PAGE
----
Tag Archives: sara farizan

Recent Reading: Yoon Ha Lee, Theodora Goss, and Sara Farizan

Oh boy, it’s been a weird, tough couple of weeks over here. Some sort of late-winter funk hit me pretty hard and I’m just now finding the motivation to write about books again, even though I’ve been reading the whole time. All three of these could easily be their own post but at this point I’m going to wrap them up and move on.

Dragon Pearl by Yoon Ha Lee

The latest release from the Rick Riordan Presents imprint (an endeavor that I have 10,000 thoughts about and am endlessly fascinated by) and it’s by Yoon Ha Lee, whose adult fiction I’ve loved for years, and it’s a middle grade scifi? Obviously I was going to read this!

Initially, I found the story slightly baffling in places–there were several moments where I expected some emotional fallout or repercussions from a plot point that just…didn’t happen. But once I adjusted to that, the second half of the book was really lovely and the end made me choke up a little. There’s a glorious sense of wonder and eeriness that a lot of scifi I like conveys, and that’s present here too. This is science fantasy in a lot of ways, and yet I found the ship scenes and the fox magic equally compelling.

(It’s also all about siblings and friendship, those two eternal middle grade themes that are my favorites!)

I’m not sure if there’s a sequel planned for this one, but I could easily see it working–or letting it be a standalone with a beautiful ending full of love and loss and possibility.

European Travel for the Monstrous Gentlewoman by Theodora Goss

THIS IS SUCH A LONG BOOK.

Look, I liked the story a lot, and I’ll even say I liked the experience of reading this book, but IT’S SO LONG. And I both love long books and sometimes feel like they could have been edited down a lot. In this case I finished reading and still really think that the length wasn’t entirely earned. Especially in the middle section, there were a lot of “this happened and then this happened” details which moved the characters around the map to the places they needed to be but made the whole effect kind of plodding. I get that this is 1) very consciously hearkening back to the Victorian doorstoppers of yore and 2) very consciously a travelogue where details of traveling make a lot of sense. But still! I would have been fine with a few things not being spelled out and some pages being cut.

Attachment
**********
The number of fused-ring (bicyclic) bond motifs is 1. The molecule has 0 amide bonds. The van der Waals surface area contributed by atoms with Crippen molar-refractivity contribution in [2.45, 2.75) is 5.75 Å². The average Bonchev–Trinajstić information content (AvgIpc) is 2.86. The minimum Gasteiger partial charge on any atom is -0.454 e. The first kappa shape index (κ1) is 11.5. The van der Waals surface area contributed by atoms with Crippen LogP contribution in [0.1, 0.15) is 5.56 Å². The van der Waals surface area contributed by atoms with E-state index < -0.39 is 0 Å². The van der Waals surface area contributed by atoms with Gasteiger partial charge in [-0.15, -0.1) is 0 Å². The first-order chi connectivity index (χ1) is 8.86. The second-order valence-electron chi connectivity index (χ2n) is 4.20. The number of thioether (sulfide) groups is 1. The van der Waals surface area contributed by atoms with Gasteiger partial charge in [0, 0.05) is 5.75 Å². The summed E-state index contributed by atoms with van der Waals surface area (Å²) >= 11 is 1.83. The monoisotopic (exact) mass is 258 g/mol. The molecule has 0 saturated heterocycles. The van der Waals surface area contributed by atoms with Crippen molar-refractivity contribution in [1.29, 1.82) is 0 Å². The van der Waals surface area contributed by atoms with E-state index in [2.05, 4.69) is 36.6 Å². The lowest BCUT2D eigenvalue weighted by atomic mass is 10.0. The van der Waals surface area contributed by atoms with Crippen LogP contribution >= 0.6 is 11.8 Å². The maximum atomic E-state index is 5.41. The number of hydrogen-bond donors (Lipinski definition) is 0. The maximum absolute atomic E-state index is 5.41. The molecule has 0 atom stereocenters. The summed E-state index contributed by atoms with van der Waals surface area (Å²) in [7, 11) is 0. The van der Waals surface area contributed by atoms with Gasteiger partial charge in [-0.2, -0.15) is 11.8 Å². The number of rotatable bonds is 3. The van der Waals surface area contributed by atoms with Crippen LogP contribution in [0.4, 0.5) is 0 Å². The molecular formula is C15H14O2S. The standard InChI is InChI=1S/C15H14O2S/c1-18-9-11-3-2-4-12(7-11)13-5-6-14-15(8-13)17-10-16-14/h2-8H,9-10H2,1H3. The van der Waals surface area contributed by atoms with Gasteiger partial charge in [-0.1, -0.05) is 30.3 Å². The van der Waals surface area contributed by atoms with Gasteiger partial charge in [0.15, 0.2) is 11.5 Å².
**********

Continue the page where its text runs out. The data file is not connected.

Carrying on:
That said, I do really like the actual story. The concept of the Athena Club–the daughters and creations of the protagonists of Victorian SFF–is one that could be a bit hokey but is quite powerful in Goss’s hands. She allows the main characters to be brought together by affection, but mostly by circumstances. They have very different attitudes towards their fathers, towards the world, and towards themselves. And so the relationships between them are all complex, with disagreements and sometimes a feeling of almost being trapped together. At the same time, they’re learning how to be protagonists of their own story, rather than passive creations. And I enjoy the asides a lot!

So, despite the length, I’m still planning to read the third (and, I believe, final) volume of the Athena Club when it comes out!

Here to Stay by Sara Farizan

I didn’t really have a lot of expectations from this book (sometimes I know exactly when and why I decided to read a book and other times I have no idea) but I ended up liking it quite a bit. It’s a book about race and prejudice, but equally about family and friendship and what it means to be part of a team. Without being a “redeem the racist bully” storyline at all, there are some surprises from a couple of characters and we get to see Bijan’s growth in his relationships as well.

Also, I just liked Bijan a lot. Since it’s a book that’s so focused on big, heavy topics, there’s always a chance that it could feel trite or forced. But Bijan has a nice snark to his narration that keeps the story feeling realistic overall.

I did personally find one aspect of the storyline to be wrapped up a little too simply. But aside from that, Here to Stay does a great job of tackling some really important topics in a way felt thoughtful and genuine, while also being a kind and funny look at one boy’s story.

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